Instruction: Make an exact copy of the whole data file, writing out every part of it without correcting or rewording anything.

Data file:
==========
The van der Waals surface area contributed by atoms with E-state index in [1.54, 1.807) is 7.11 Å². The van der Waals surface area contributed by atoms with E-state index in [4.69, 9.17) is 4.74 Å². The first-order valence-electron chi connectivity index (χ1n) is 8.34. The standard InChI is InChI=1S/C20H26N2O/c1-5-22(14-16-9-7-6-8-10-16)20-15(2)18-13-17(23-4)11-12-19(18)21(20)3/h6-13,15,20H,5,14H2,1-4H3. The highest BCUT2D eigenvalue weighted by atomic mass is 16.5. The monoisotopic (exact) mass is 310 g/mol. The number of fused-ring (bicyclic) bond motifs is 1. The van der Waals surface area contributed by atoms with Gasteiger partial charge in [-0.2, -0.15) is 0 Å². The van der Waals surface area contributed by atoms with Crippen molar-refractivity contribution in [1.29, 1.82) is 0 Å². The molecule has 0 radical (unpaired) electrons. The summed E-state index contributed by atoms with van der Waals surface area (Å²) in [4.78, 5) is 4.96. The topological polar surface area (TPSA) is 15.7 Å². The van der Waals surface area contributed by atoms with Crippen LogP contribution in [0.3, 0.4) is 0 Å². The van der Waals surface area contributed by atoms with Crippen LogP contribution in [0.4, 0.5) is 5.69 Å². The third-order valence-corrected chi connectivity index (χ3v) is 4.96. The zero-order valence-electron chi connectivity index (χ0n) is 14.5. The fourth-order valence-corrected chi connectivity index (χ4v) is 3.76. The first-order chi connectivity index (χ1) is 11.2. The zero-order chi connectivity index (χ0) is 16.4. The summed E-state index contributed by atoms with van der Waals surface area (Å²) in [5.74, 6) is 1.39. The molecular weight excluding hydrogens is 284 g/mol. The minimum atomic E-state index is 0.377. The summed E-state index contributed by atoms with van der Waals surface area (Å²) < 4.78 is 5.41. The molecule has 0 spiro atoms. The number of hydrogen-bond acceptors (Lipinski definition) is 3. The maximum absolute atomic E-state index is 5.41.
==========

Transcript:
The van der Waals surface area contributed by atoms with E-state index in [1.54, 1.807) is 7.11 Å². The van der Waals surface area contributed by atoms with E-state index in [4.69, 9.17) is 4.74 Å². The first-order valence-electron chi connectivity index (χ1n) is 8.34. The standard InChI is InChI=1S/C20H26N2O/c1-5-22(14-16-9-7-6-8-10-16)20-15(2)18-13-17(23-4)11-12-19(18)21(20)3/h6-13,15,20H,5,14H2,1-4H3. The highest BCUT2D eigenvalue weighted by atomic mass is 16.5. The monoisotopic (exact) mass is 310 g/mol. The number of fused-ring (bicyclic) bond motifs is 1. The van der Waals surface area contributed by atoms with Gasteiger partial charge in [-0.2, -0.15) is 0 Å². The van der Waals surface area contributed by atoms with Crippen molar-refractivity contribution in [1.29, 1.82) is 0 Å². The molecule has 0 radical (unpaired) electrons. The summed E-state index contributed by atoms with van der Waals surface area (Å²) in [4.78, 5) is 4.96. The topological polar surface area (TPSA) is 15.7 Å². The van der Waals surface area contributed by atoms with Crippen LogP contribution in [0.3, 0.4) is 0 Å². The van der Waals surface area contributed by atoms with Crippen LogP contribution in [0.4, 0.5) is 5.69 Å². The third-order valence-corrected chi connectivity index (χ3v) is 4.96. The zero-order valence-electron chi connectivity index (χ0n) is 14.5. The fourth-order valence-corrected chi connectivity index (χ4v) is 3.76. The first-order chi connectivity index (χ1) is 11.2. The zero-order chi connectivity index (χ0) is 16.4. The summed E-state index contributed by atoms with van der Waals surface area (Å²) in [5.74, 6) is 1.39. The molecular weight excluding hydrogens is 284 g/mol. The minimum atomic E-state index is 0.377. The summed E-state index contributed by atoms with van der Waals surface area (Å²) < 4.78 is 5.41. The molecule has 0 spiro atoms. The number of hydrogen-bond acceptors (Lipinski definition) is 3. The maximum absolute atomic E-state index is 5.41.